As one of the world's leading security vendors, VeriSign has been asked to discuss the top 10 most important security areas for 2010. So, ahead of my new year's resolution, I decided to indulge (after a year working heads down on a single product, it is a fun exercise to think of all the things that you have been missing out on). Although the list is far from complete, it is clear to me that there is no recession for the bad guys. In fact, it has probably never been a more interesting time to be in the security business.
Security Prediction #1:
Cloud Security (Securing the Next IT Infrastructure)
Call it cloudmania or software as a service (SaaS) hype, data, applications, or networks: The whole IT infrastructure is shifting to the cloud. With it, a large chunk of today's IT budgets will be redistributed to the next Google of the cloud. In 2010, SaaS security will be in the forefront as chief information officers ponder their increasing reliance on external business applications: "Is my data safe? Is my security policy enforced? Am I still compliant?" Federated identity and access management services across SaaS will start providing some answers, and strong authentication will bolster identity services. Cloud platforms such as Microsoft Corp.Â® Azure and Rackspace will lead the industry to redefine key and certificate management within cloud environments.
Security Prediction #2:
Website Security (the Growing Threat of Web Malware)
Security Prediction #3:
Virtualization Security (Protecting the Cloud Operating System)
Securing virtualized environments is an absolute necessity. After all, virtualization is to the cloud what the browser is to the Web. Some see the hypervisor as the ultimate rootkit. We see virtualization as an opportunity to improve security through end-to-end automation. Combined, virtualization and the shift to the cloud provide a unique opportunity to transform the way we do security today. Virtualization enables security automation. Automation will streamline security deployment and ongoing management, taking us to levels that we simply could not achieve before. As virtualized switches reduce networking cost and complexity, virtualized security appliances and virtualized component certification will reduce the difficulty of deploying secure environments. For now, many questions remain: How do I secure my virtual images? How do I ensure the integrity and confidentiality of my enterprise servers, my employee desktops, and mobile phones templates and images? How do I make sure that all the data that these edge-deployed images consume and produce are protected by keys to which no one else has access? As end-point deployment converges to an automated assembly of virtualized software components (operating system, applications, firewalls, anti-virus, intrusion prevention system, intrusion detection system, load-balancer, policy servers, etc.), how do I make sure that these elements are authentic, patched, and selected according to my security policies? For many years, we have been securing code for Active X and Java applications. The next generation of trusted software may well be virtual images.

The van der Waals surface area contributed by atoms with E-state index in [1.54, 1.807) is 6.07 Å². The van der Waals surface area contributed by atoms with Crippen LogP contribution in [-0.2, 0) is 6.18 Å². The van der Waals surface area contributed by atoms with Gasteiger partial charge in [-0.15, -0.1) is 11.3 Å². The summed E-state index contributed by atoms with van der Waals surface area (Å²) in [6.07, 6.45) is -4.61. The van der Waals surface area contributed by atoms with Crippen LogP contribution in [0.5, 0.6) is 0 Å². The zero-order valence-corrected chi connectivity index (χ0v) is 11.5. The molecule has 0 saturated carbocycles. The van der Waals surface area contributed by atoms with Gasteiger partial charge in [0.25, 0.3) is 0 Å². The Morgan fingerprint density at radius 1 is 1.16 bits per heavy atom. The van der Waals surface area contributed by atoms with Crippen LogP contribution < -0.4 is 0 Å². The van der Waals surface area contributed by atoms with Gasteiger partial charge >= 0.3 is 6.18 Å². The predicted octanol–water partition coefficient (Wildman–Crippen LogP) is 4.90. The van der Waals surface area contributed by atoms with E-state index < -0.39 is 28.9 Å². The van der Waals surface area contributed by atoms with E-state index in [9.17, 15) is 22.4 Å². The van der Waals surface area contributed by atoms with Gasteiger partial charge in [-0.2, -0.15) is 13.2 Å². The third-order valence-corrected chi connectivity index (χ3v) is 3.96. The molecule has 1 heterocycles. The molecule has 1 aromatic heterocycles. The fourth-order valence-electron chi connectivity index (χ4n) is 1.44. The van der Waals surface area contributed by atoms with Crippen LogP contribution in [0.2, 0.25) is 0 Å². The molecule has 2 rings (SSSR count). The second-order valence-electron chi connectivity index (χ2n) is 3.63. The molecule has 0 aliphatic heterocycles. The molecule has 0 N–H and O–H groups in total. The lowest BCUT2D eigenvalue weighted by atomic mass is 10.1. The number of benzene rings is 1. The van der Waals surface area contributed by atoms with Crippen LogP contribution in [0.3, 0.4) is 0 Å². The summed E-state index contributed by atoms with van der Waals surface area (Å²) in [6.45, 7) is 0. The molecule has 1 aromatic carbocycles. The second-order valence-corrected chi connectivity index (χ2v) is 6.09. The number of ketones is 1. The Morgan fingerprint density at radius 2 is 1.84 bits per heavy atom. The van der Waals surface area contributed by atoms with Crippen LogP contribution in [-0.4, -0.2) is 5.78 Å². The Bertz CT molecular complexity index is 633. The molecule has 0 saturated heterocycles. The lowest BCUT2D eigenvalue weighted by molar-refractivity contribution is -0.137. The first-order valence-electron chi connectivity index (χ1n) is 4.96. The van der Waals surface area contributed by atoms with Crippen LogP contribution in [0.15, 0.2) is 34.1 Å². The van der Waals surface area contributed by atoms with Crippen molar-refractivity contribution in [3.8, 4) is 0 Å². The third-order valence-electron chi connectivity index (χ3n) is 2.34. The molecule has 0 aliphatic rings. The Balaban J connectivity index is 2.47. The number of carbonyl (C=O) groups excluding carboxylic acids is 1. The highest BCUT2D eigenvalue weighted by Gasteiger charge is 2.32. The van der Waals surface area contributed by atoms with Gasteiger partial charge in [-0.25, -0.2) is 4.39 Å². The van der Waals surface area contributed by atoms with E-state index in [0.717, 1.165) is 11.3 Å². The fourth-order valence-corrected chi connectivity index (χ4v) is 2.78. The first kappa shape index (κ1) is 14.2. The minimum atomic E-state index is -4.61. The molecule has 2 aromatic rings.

Security Prediction #4:
Mobile Security (From Mobile Phone to "Security Remote")
Thieves steal a laptop every 53 seconds, and authorities never recover approximately 97% of these devices, according to the FBI. Worse, thieves will steal one out of every 10 laptops within 12 months of purchase. With the explosion of smart phones around the world, the new mobile platforms are about to become a hacker's dream and a corporate IT nightmare. It is no coincidence that 2009 saw the first iPhone worm. In a world of untethered devices (laptops, net books, smart phones, tablets), personal and corporate data must be encrypted, remote mobile access must be strengthened, and mobile end-point security must be deployed. Over time, mobile devices and the alternate digital channel that they enable will turn into a "personal security remote control". Indeed, we all need the choice of stronger security that does not impact the convenience of our digital lives.
Security Prediction #5:
Social Networks Security (Bringing Trust to Social Communities)
There are clear and obvious dangers associated with social networking including personal data theft,malware, and scams. The most prevalent threats often involve online predators or individuals who claim to be someone that they are not. A December 2009 study from Sophos Plc. showed that 41% to 46% of contacted users "blindly accepted" friend requests from fake Facebook users created by the security firm. As businesses increasingly start leveraging social media to interact with consumers, business authentication, reputation, and trust marks should have an important role to play in the social neighborhood. Because trust is essential to any form of business, in 2010, social applications and games may seek trusted third parties to identify, certify, and signal legitimate business that comply with industry best practices.
Security Prediction #6:
Safe Navigation & Search (Surfing with Peace of Mind)